We join Jack Skellington in…

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*NEW* KING ARTHUR: LEGEND OF THE SWORD REVIEW *NEW*

The MAD MOVIE RANTER

I don’t know what was worse; David Beckham’s cameo or the movie altogether.

Thy verdict is in and its all apples and pears, san.

Robbed of his birthright, Arthur (Charlie Hunnam) comes up the hard way in the back alleys of the city. But once he pulls the sword from the stone, he is forced to acknowledge his true legacy – whether he likes it or not.

The opening 20 minutes was better than I thought with Eric Bana (Troy) bossin’ it as Uther Pendragon. The murky Sherlock Holmes style backdrop may have put a dampener on things but there was action, sword fights and creatures with enough cheese to keep things entertaining.

Ritchie regular Jude Law did his best as the slimy Vortigern. BUT he spent the majority of the film sulking, pouting and pulling faces. His dialogue was bland bar one exchange with a tortured prisoner that delivered an…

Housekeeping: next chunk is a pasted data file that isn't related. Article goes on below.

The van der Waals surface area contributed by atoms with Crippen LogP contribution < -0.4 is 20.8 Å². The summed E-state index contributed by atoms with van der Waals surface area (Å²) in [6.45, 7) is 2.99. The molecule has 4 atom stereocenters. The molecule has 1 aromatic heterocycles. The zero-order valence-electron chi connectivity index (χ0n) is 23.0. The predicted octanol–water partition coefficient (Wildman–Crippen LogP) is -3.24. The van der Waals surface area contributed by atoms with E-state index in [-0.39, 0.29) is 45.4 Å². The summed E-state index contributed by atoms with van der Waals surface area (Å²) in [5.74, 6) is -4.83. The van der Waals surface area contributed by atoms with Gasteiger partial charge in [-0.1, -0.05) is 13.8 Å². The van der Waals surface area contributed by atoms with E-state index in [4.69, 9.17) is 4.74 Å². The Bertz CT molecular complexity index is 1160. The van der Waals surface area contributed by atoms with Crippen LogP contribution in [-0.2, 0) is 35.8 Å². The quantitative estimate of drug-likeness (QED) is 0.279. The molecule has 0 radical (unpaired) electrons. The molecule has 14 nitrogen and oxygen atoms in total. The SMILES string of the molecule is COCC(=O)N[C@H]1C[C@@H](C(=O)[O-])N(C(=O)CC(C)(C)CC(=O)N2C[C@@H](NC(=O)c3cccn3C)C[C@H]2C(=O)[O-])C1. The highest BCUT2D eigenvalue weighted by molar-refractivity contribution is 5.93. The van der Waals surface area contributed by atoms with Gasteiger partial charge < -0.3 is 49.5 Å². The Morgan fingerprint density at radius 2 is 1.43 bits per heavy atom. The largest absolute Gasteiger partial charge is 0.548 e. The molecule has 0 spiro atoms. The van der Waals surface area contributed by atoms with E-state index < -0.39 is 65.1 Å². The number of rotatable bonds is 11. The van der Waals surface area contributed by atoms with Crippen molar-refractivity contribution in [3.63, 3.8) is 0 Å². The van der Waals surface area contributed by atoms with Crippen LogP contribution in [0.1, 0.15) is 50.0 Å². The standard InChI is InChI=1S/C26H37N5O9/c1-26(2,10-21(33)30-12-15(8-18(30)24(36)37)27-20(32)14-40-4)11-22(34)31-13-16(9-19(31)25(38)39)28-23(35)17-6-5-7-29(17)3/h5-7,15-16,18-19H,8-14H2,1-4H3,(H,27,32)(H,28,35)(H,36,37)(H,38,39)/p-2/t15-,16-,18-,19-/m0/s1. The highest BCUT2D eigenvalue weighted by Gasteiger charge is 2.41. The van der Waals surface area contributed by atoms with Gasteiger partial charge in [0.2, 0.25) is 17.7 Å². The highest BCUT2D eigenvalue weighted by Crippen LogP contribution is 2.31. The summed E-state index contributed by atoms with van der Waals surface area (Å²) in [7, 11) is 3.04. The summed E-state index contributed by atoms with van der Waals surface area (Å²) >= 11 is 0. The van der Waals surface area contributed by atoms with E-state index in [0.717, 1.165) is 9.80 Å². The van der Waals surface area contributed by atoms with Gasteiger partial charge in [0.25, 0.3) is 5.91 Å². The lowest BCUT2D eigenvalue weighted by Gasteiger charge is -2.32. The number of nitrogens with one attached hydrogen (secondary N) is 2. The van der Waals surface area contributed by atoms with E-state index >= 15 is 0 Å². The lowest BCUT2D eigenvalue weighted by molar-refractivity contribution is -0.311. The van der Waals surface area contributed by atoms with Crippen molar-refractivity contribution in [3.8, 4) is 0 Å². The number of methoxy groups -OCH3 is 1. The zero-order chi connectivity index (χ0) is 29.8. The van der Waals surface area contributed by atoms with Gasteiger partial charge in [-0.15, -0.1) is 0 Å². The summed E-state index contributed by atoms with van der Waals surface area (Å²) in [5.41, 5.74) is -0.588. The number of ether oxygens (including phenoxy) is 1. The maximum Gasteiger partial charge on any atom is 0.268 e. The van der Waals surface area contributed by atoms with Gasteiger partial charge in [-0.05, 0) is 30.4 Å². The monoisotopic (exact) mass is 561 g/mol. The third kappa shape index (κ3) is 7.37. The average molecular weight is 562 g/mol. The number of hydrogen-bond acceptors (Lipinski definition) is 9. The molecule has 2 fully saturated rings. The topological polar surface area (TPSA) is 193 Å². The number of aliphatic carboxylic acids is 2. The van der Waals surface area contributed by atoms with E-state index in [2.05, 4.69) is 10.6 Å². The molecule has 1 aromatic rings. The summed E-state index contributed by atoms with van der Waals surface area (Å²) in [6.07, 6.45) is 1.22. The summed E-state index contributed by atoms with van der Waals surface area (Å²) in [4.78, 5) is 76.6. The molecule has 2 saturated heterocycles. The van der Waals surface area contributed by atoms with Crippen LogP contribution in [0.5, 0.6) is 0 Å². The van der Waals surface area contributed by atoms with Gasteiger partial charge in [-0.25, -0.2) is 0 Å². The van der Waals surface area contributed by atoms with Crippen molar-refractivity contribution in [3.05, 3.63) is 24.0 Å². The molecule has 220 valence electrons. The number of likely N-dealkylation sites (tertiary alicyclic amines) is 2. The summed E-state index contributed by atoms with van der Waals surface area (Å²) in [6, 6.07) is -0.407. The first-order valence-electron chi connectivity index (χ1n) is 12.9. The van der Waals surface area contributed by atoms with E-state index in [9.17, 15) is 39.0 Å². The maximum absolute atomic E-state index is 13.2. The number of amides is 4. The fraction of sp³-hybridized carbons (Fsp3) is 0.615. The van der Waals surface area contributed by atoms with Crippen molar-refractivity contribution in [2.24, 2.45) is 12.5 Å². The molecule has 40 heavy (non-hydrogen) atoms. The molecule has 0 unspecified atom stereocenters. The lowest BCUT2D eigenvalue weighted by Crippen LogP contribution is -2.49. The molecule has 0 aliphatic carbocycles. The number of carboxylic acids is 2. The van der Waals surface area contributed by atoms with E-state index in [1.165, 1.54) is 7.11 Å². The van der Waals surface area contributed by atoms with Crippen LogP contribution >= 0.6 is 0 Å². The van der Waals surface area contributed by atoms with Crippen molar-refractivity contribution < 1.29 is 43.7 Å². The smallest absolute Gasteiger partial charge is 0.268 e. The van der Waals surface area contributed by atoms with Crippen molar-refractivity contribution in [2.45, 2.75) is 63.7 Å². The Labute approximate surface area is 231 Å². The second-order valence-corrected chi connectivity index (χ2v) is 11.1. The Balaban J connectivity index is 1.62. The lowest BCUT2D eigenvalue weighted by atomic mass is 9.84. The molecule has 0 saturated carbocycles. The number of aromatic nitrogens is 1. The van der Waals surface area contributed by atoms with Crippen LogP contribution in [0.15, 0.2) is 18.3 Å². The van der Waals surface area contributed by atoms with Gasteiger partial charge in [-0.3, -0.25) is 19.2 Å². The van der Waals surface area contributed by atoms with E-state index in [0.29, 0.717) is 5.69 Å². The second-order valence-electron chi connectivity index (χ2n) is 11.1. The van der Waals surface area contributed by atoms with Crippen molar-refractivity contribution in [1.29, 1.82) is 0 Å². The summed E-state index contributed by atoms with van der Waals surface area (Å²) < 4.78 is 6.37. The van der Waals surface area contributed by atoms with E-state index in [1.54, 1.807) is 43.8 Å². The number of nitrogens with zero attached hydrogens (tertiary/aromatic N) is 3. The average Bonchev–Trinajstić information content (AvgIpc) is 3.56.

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*NEW* THE HITMAN’S BODYGUARD REVIEW *NEW*

Hit and miss BUT still good fun.

The world’s top bodyguard (Ryan Reynolds) gets a new client, a hit man (Samuel L Jackson) who must testify at the International Court of Justice. They must put their differences aside and work together to make it to the trial on time.

Sometimes with movies like this, you just know what you’re going to get. A silly popcorn flick. It won’t win plaudits for plot and originality BUT if it does the job then what’s the problem?